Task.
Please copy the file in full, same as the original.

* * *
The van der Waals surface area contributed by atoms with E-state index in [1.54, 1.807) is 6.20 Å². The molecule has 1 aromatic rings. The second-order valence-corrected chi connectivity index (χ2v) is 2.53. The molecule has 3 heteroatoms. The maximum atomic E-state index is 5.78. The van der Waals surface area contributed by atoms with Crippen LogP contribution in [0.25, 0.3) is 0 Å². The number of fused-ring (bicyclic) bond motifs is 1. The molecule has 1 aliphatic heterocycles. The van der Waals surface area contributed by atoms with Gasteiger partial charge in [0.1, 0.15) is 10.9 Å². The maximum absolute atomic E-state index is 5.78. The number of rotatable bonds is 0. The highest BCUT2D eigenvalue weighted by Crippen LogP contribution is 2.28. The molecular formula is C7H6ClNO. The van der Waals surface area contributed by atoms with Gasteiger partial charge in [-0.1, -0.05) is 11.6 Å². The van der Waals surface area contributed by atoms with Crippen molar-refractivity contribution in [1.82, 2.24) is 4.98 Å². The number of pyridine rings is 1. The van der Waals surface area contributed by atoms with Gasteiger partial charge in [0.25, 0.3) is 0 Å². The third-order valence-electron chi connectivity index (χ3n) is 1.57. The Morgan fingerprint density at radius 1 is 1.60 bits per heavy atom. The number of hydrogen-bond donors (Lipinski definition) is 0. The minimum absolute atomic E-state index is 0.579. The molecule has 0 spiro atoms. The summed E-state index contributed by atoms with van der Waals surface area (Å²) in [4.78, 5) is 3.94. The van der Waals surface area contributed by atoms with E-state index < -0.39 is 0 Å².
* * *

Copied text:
The van der Waals surface area contributed by atoms with E-state index in [1.54, 1.807) is 6.20 Å². The molecule has 1 aromatic rings. The second-order valence-corrected chi connectivity index (χ2v) is 2.53. The molecule has 3 heteroatoms. The maximum atomic E-state index is 5.78. The van der Waals surface area contributed by atoms with Crippen LogP contribution in [0.25, 0.3) is 0 Å². The number of fused-ring (bicyclic) bond motifs is 1. The molecule has 1 aliphatic heterocycles. The van der Waals surface area contributed by atoms with Gasteiger partial charge in [0.1, 0.15) is 10.9 Å². The maximum absolute atomic E-state index is 5.78. The number of rotatable bonds is 0. The highest BCUT2D eigenvalue weighted by Crippen LogP contribution is 2.28. The molecular formula is C7H6ClNO. The van der Waals surface area contributed by atoms with Gasteiger partial charge in [-0.1, -0.05) is 11.6 Å². The van der Waals surface area contributed by atoms with Crippen molar-refractivity contribution in [1.82, 2.24) is 4.98 Å². The number of pyridine rings is 1. The van der Waals surface area contributed by atoms with Gasteiger partial charge in [0.25, 0.3) is 0 Å². The third-order valence-electron chi connectivity index (χ3n) is 1.57. The Morgan fingerprint density at radius 1 is 1.60 bits per heavy atom. The number of hydrogen-bond donors (Lipinski definition) is 0. The minimum absolute atomic E-state index is 0.579. The molecule has 0 spiro atoms. The summed E-state index contributed by atoms with van der Waals surface area (Å²) in [4.78, 5) is 3.94. The van der Waals surface area contributed by atoms with E-state index < -0.39 is 0 Å².